from 1943.
The rest I’ve forgotten,
forgotten even the exact spot
I covered with moss and loam.

Now I’m back and twenty years
have made so little difference
I suspect they never happened,
this face in the mirror
aged with pencil and putty.
I suspect even
the box has moved as a mole would move
to a new place long ago.
~Dan Gerber “The Cache” from Particles

And this is where we went, I thought,
Now here, now there, upon the grass
Some forty years ago.

The days being short now, simply I had come
To gaze and look and stare upon
The thought of that once endless maze of afternoons.
But most of all I wished to find the places where I ran

What’s happened to our boys that they no longer race
And stand them still to contemplate Christ’s handiwork:
His clear blood bled in syrups from the lovely wounded trees?
Why only bees and blackbird winds and bending grass?
No matter. Walk. Walk, look, and sweet recall.

I came upon an oak where once when I was twelve
I had climbed up and screamed for Skip to get me down.
It was a thousand miles to earth. I shut my eyes and yelled.
My brother, richly compelled to mirth, gave shouts of laughter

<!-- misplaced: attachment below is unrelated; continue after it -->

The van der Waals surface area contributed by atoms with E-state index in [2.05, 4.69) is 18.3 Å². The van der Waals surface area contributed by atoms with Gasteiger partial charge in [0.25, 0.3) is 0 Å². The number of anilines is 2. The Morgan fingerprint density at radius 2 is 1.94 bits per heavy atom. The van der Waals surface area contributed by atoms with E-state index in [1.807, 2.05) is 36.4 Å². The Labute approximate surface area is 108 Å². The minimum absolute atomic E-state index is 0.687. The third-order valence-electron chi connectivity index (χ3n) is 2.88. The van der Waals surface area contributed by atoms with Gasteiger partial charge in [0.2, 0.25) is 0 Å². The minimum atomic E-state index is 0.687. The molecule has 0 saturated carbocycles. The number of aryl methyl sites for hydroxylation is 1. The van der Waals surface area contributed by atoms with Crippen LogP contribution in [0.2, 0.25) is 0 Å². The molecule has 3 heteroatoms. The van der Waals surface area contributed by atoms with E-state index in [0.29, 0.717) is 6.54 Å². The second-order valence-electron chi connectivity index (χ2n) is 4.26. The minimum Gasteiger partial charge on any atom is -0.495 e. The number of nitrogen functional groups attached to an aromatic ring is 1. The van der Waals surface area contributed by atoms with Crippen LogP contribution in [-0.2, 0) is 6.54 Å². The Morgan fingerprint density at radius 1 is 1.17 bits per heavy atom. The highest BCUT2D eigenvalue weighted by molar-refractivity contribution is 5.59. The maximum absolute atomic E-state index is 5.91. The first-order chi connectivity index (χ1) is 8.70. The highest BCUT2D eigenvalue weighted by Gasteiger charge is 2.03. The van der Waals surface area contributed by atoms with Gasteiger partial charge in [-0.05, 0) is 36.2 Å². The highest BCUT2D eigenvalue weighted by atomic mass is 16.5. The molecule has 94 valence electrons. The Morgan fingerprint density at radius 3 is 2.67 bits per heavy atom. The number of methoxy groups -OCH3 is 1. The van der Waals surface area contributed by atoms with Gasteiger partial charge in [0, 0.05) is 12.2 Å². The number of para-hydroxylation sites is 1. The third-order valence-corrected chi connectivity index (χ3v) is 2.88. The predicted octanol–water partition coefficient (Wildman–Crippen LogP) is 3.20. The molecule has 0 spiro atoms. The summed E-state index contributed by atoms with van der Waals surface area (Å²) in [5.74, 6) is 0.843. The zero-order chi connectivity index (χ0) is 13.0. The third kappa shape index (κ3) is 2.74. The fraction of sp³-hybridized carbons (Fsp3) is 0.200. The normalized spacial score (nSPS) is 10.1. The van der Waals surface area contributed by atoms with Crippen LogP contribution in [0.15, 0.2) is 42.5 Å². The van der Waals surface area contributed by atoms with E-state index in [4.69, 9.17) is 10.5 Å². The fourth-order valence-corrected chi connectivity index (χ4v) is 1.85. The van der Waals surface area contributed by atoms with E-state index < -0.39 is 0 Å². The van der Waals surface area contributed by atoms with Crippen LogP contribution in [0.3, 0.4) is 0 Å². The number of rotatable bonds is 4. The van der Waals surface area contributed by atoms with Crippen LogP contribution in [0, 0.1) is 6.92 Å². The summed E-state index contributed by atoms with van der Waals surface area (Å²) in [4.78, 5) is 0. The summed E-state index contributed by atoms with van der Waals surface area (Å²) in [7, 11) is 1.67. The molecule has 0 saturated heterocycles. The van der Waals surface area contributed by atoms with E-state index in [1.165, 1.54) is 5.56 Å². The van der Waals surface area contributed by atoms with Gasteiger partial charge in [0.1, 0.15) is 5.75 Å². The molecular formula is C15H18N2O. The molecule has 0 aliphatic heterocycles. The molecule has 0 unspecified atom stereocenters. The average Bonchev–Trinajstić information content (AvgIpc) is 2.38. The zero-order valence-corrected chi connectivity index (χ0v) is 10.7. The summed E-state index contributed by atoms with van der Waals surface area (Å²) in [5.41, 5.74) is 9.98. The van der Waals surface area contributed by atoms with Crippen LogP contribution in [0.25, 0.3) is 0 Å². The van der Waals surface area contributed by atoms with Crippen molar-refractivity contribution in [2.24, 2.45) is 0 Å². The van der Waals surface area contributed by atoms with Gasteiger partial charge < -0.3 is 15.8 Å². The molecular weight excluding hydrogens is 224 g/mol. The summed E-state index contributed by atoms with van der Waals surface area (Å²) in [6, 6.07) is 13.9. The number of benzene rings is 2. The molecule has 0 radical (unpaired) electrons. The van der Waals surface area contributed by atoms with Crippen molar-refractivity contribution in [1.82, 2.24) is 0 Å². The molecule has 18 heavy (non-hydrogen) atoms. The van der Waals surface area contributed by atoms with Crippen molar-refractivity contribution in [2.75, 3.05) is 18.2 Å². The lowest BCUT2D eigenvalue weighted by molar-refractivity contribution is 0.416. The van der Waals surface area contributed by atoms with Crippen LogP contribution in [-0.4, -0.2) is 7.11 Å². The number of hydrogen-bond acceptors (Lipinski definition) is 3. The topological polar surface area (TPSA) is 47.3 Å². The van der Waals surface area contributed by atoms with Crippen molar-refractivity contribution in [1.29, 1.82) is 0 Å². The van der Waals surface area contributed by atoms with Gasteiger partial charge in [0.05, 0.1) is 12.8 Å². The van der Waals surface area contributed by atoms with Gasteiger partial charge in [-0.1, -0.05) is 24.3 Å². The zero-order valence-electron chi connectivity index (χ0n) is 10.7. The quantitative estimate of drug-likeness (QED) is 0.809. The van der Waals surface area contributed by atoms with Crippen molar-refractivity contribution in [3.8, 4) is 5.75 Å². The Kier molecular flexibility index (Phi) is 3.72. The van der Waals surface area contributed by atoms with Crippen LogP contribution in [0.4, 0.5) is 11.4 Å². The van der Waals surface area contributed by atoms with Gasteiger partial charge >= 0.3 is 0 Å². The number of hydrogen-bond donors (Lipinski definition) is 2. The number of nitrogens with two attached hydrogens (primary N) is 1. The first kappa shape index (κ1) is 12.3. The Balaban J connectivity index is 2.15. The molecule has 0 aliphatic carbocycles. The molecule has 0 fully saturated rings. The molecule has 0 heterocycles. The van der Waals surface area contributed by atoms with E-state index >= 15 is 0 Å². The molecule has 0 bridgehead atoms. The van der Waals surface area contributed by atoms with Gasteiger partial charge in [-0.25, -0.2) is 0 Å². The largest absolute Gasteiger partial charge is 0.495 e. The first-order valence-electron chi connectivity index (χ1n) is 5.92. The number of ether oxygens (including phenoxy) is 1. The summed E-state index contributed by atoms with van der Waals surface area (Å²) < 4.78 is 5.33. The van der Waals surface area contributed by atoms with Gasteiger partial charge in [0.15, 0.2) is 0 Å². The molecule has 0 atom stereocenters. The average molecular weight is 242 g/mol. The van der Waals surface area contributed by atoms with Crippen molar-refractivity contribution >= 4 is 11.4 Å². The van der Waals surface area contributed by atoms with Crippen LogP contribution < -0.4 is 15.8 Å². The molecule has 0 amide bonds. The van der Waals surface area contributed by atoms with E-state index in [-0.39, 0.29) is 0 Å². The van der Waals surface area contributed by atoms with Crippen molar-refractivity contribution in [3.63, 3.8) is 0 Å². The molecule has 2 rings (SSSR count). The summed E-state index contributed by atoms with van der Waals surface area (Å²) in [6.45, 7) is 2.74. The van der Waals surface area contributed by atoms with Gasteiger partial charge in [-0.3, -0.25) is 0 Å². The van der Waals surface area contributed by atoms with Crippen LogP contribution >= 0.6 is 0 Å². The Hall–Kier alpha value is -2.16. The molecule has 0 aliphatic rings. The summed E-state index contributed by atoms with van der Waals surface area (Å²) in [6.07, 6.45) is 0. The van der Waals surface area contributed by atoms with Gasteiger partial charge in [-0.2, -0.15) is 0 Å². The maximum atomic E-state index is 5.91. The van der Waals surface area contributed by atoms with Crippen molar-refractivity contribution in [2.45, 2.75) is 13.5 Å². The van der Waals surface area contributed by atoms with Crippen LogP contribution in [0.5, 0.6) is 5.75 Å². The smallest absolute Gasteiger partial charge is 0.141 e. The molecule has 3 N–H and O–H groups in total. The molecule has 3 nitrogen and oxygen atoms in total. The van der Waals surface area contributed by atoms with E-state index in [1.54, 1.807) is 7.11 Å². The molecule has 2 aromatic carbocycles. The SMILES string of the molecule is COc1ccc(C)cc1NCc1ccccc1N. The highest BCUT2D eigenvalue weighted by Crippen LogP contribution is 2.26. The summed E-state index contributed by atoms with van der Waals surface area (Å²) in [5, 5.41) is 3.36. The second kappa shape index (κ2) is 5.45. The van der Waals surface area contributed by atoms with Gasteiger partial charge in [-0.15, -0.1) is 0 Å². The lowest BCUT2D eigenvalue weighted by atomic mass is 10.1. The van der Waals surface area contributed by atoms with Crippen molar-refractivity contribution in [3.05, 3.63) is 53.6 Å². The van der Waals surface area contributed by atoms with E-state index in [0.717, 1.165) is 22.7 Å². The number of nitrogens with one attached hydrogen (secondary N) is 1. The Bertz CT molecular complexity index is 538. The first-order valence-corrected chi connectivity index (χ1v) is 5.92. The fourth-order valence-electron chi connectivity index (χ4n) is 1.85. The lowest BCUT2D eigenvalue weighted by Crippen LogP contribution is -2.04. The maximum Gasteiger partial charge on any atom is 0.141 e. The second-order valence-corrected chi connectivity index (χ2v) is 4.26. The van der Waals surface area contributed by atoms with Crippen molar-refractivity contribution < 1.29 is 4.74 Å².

And scaled up to rescue me.
“What were you doing there?” he said.
I did not tell. Rather drop me dead.
But I was there to place a note within a squirrel nest
On which I’d written some old secret thing now long forgot.

{Now} I lay upon the limb a long while, thinking.
I drank in all the leaves and clouds and weathers
Going by as mindless
As the days.
What, what, what if? I thought. But no. Some forty years beyond!

I brought forth:
The note.

I opened it. For now I had to know.
I opened it, and wept. I clung then to the tree
And let the tears flow out and down my chin.
Dear boy, strange child, who must have known the years
And reckoned time and smelled sweet death from flowers
In the far churchyard.
It was a message to the future, to myself.
Knowing one day I must arrive, come, seek, return.
From the young one to the old. From the me that was small
And fresh to the me that was large and no longer new.
What did it say that made me weep?

I remember you.
I remember you.
~Ray Bradbury from “Remembrance”